Patience is still a virtue. I was thinking about Warren Buffett today when Kraft/Heinz (KHC) released their third quarter earnings. I am of course a huge follower/fan of Warren since my earliest introduction to value investing almost thirty years ago. As Berkshire Hathaway has grown into a truly massive conglomerate it has been of course a lot harder to make individual investments other than during financial meltdowns. As a result Berkshire now tends to buy large to mega-cap companies outright or in conjunction with partners. Where am I going with this, well I think that it provides a valuable lesson about investing in general.
Warren has admitted he “paid too much” for his stake back in 2013 and there are a lot of reasons why. These iconic American brands have been his preferred companies for decades now but tastes have changed, at least in the US. However my point is that as an investor and especially a value investor you have to give an investment time to work. There is a reason you got to buy a piece of a company at a discount, something about that company was broken and it takes time to fix a company, especially a massive one. Will this be the case with KHC, who knows? They have a fundamental problem of selling processed foods in a world that wants more natural/organic products (at least in US/Europe). However, in developing markets big American brands are still aspirational items for a lot of consumers.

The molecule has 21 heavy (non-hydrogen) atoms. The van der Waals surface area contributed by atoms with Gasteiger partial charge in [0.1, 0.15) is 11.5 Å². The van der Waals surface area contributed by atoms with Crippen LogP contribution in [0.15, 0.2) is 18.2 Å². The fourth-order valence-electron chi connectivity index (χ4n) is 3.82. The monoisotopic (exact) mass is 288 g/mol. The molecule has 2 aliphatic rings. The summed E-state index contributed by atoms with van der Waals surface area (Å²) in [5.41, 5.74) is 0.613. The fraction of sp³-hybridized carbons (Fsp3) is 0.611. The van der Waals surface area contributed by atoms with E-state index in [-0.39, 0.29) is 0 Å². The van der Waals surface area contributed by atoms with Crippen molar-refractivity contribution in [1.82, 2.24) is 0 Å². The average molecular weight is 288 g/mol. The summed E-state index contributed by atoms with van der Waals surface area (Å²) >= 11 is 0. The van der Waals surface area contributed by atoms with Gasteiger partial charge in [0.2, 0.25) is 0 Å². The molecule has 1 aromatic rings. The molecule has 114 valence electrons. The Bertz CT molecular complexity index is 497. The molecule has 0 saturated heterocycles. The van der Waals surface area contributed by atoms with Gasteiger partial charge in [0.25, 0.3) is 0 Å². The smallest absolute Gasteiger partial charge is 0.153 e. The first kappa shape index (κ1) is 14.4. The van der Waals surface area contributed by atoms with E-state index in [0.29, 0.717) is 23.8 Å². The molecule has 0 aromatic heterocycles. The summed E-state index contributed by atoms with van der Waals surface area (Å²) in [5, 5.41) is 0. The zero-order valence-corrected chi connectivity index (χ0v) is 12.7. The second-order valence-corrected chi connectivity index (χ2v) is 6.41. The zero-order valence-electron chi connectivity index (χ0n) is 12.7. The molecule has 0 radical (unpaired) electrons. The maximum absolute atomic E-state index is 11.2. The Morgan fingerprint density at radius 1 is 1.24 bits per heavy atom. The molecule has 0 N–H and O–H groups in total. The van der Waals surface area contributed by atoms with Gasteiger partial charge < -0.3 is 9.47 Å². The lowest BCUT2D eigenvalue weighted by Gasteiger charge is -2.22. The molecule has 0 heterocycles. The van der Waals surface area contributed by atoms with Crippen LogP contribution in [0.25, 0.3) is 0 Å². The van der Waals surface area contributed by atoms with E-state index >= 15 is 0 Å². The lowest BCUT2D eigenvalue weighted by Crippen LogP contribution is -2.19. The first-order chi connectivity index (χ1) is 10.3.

If you want to trade stocks it is a fundamentally different approach than investing and in some ways requires a different set of muscles, it’s also a full time job. Unless you have the time to devote to trading it makes a lot more sense to develop an investment plan and stick to it, outsize returns are made over the long term. If you’re investing based on quarter to quarter earnings, you’re doing it wrong.